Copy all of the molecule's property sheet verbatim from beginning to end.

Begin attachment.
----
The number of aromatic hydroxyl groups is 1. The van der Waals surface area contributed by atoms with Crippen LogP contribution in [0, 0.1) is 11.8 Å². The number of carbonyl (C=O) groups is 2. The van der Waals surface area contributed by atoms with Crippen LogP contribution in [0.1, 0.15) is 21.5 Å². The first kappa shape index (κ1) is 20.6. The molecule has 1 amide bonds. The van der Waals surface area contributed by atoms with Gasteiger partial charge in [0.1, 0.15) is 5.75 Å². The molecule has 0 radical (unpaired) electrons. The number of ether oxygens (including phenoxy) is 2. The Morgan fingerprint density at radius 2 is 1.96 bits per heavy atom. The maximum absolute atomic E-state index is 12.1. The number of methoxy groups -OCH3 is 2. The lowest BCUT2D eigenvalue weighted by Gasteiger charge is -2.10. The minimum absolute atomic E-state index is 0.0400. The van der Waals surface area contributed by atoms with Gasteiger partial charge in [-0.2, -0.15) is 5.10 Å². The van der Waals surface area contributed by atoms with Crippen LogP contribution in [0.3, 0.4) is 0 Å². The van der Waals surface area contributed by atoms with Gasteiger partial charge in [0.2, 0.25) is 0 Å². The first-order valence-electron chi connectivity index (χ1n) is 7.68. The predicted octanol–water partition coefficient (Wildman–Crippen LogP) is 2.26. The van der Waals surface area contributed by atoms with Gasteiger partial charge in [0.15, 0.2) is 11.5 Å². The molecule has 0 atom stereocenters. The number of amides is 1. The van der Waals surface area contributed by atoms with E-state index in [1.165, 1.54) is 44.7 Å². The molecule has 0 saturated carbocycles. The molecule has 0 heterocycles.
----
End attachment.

The number of aromatic hydroxyl groups is 1. The van der Waals surface area contributed by atoms with Crippen LogP contribution in [0, 0.1) is 11.8 Å². The number of carbonyl (C=O) groups is 2. The van der Waals surface area contributed by atoms with Crippen LogP contribution in [0.1, 0.15) is 21.5 Å². The first kappa shape index (κ1) is 20.6. The molecule has 1 amide bonds. The van der Waals surface area contributed by atoms with Gasteiger partial charge in [0.1, 0.15) is 5.75 Å². The molecule has 0 radical (unpaired) electrons. The number of ether oxygens (including phenoxy) is 2. The Morgan fingerprint density at radius 2 is 1.96 bits per heavy atom. The maximum absolute atomic E-state index is 12.1. The number of methoxy groups -OCH3 is 2. The lowest BCUT2D eigenvalue weighted by Gasteiger charge is -2.10. The minimum absolute atomic E-state index is 0.0400. The van der Waals surface area contributed by atoms with Gasteiger partial charge in [-0.2, -0.15) is 5.10 Å². The van der Waals surface area contributed by atoms with Crippen LogP contribution in [0.3, 0.4) is 0 Å². The van der Waals surface area contributed by atoms with Gasteiger partial charge in [0.2, 0.25) is 0 Å². The first-order valence-electron chi connectivity index (χ1n) is 7.68. The predicted octanol–water partition coefficient (Wildman–Crippen LogP) is 2.26. The van der Waals surface area contributed by atoms with Gasteiger partial charge in [0.15, 0.2) is 11.5 Å². The molecule has 0 atom stereocenters. The number of amides is 1. The van der Waals surface area contributed by atoms with E-state index in [1.165, 1.54) is 44.7 Å². The molecule has 0 saturated carbocycles. The molecule has 0 heterocycles.